In contrast to swords being beaten to plowshares as the old adage goes, it seems the new vision of peace and plenty is beating plowshares of tilled earth into straight blades for managing lush tree crops.
I am happily entering a stage of my food forest’s development when the grass paths are shrinking, the shrubs, trees and N-fixers I planted so long ago are spewing fountains of green. At this point the main task of management is just hacking back the abundance.
I have used two tools before my current one for managing the food forest: A woodsman’s pal, which hybridises an axe and machete with a sharp hook on the other end for cutting smaller branches. The other was a long machete blade with a plastic handle, and a hook on the back. Both have their drawbacks. The one I’m currently using (and love) is a clearing blade from Fiskars. I consider it a model of what makes a high quality food forest managing blade.
It’s very light, well balanced, and has no du-flinkies that get caught on branches as I’m moving the blade around. Best of all is the sharpened portion on the flat end. I often swipe this under roots of plants I want removed from a polyculture’s future evolution. This is of course an unorthodox use for the blade; but it is a quick, simple way of weeding I very much enjoy.
I have used a friend’s blade which includes a saw on the back: greens are always getting caught on the backside. Hooks on the back present similar drawbacks when hacking lush brush. Attractive, I know, stuffing twenty tools into one. But we’re talking machetes here, not pocket knives.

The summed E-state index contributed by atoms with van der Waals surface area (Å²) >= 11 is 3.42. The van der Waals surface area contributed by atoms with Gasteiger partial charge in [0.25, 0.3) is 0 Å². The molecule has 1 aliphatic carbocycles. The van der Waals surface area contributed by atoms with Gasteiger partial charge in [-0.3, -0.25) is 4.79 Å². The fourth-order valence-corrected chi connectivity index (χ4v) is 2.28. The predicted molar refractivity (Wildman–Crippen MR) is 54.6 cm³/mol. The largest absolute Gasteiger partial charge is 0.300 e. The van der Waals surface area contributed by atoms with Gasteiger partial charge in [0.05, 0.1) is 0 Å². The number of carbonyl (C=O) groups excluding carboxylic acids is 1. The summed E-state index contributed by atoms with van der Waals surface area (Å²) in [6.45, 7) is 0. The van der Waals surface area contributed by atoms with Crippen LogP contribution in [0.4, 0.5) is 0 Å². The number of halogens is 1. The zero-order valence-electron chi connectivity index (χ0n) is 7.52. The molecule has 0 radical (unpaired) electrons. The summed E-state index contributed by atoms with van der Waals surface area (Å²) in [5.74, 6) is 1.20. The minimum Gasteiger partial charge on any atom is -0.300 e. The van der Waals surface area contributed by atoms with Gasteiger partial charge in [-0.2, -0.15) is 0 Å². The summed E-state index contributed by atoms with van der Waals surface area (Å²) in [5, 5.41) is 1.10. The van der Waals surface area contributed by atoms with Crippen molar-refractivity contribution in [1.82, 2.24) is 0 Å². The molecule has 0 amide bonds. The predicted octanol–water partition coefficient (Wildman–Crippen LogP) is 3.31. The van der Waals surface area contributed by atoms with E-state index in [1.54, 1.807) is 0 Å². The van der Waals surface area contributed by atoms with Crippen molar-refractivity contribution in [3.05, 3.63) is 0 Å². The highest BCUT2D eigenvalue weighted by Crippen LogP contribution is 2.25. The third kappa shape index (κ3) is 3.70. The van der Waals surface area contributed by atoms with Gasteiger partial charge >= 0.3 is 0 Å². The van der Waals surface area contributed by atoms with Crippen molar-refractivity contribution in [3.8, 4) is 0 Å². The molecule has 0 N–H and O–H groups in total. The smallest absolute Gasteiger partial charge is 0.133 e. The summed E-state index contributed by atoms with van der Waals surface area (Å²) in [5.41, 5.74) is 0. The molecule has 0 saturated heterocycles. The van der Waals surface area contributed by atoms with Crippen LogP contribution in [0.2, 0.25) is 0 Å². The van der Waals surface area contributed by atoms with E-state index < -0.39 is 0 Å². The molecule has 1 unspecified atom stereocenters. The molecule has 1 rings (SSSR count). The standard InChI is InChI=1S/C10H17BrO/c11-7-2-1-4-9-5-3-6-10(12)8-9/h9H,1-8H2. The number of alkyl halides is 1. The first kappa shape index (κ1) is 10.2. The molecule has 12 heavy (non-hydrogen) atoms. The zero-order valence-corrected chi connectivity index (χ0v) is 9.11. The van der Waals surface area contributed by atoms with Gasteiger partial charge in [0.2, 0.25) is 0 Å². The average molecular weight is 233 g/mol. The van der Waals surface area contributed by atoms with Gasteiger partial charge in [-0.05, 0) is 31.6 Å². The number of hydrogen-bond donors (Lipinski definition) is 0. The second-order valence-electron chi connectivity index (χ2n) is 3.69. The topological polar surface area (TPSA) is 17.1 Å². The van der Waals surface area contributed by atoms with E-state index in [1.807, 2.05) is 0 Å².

Technique with this tool is imperative for staying safe and getting surprising amounts of work done. I am always mindful that the hand not in use is to my side, slightly behind me. Always keep in mind to just step back when something close to you needs to be cut; don‘t mindlessly hack right in front of you and risk injury to your legs or feet. If you don’t quite trust your fate in this case, certainly wear steel toed boots, and shin-guards.
Where I harvested mulch with a blade.
Safety first, but the techniques for moving brush in the right direction whilst cutting can be very useful. Notice how when you cut the brush it moves or falls in the direction of the swing? Moving around a young tree and swiping in, the brush is already piled nicely by the time you’ve finished cutting.
Where it went.
This is very similar to the tactic I explained and diagramed yesterday for scythes.
To slice branches neatly, make sure the blade is sharp for one. The finer the material to be cut the more narrow the sharpening angle should be. For larger, more woody cutting that could dent finely sharpened blades, you would want a larger angle. I would recommend a 25-30 degree incline when sharpening to deliver best results in the soft wood and green brush of a maturing food forest like mine.
If you want to be really sure you make a clean cut, grab the branch with one hand (certain it’s far away from where the blade will hit) and cut up with the blade. In general directing the blow away from the branch’s base prevents splitting the branch. A blow straight across to snap a branch, followed by a blow from the opposite direction is another way to make relatively clean cuts.
I have also used my machete in place of a chipper shredder. this is helpful when cutting crown vetch and vines I want to place between small spaces plants for mulch. A few minutes of chopping the pile and I have fine mulch that fits neat.
I look forward to what the machete becomes in the public mind in years to come as food forests become more prevalent. It represent to me the epitome of refinement from the tiller tines and machinery that runs them. Simple tools for simple life.
Mentioned in this post
My favorite machete Fiskar’s 24″ Clearing Machete